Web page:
The physically encoded and outmoded sense of race was the basis of forced social change, assimilation policies and, indeed, belief in biogenetics. As a consequence, Indigenous families were regimented, ordered and controlled by government officials and functionaries on the basis of race. My father, a so-called white man, was imprisoned for the crime of loving my mother, a so-called half-caste, on the basis of race. In April 1934, in Old Parliament House, there was a meeting of administrators of Aboriginal affairs called the conference of Commonwealth and state Aboriginal authorities. They agreed to a national policy accord that said:
… this Conference believes that the destiny of the natives of aboriginal origin, but not of the full blood, lies in their ultimate absorption by the people of the Commonwealth, and it therefore recommends that all efforts be directed to that end.
This was a chilling genocidal moment of great consequence for my family, for the first-nation peoples of this nation and, certainly, for our nation itself. The notion of race that underpinned the policy thinking of that meeting drove the bureaucratic, civil and criminal regimes of the time. It is responsible for taking children away and the stolen generations. It lingers on in today's encounters between the first-nation peoples and elements of the settler society, despite it being no longer official policy.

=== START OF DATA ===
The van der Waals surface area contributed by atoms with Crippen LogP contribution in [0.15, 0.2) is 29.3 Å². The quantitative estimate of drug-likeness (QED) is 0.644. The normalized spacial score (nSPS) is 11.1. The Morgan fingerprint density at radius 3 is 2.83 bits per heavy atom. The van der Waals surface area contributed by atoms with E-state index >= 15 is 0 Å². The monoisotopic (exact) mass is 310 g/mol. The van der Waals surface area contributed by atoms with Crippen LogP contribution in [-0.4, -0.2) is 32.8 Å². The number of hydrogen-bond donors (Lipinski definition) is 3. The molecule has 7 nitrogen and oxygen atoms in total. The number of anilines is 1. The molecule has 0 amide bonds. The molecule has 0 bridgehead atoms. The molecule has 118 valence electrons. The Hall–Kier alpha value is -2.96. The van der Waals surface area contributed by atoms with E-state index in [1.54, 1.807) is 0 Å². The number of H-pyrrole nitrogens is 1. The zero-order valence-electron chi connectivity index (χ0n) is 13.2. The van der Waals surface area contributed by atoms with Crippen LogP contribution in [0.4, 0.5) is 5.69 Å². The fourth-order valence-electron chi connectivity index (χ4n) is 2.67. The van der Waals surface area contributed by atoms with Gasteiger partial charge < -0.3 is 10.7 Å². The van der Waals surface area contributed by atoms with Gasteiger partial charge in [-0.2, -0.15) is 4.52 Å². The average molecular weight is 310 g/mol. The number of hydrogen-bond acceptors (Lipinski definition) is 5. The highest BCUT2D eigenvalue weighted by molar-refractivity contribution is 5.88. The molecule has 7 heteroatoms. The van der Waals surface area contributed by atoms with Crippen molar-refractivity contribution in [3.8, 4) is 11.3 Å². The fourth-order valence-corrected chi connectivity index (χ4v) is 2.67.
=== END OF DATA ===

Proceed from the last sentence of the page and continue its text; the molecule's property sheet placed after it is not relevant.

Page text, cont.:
Social science tells us that minor biological diversities of skin colour, hair type and eye shape are not a significant marker of difference. Those differences may be socially regarded as significant, but, in biological terms, they are irrelevant. There is much more that unites us as members of the human species than might be seen as dividing us. We're all members of the human race. It is the nature and manner of our social and cultural conditioning that inhibits our tolerance and respect. We should be shifting away from the use of the term 'race', especially in this place. This will take time, as it is embedded in many pieces of legislation. However, this matter ought to be seriously considered by us all.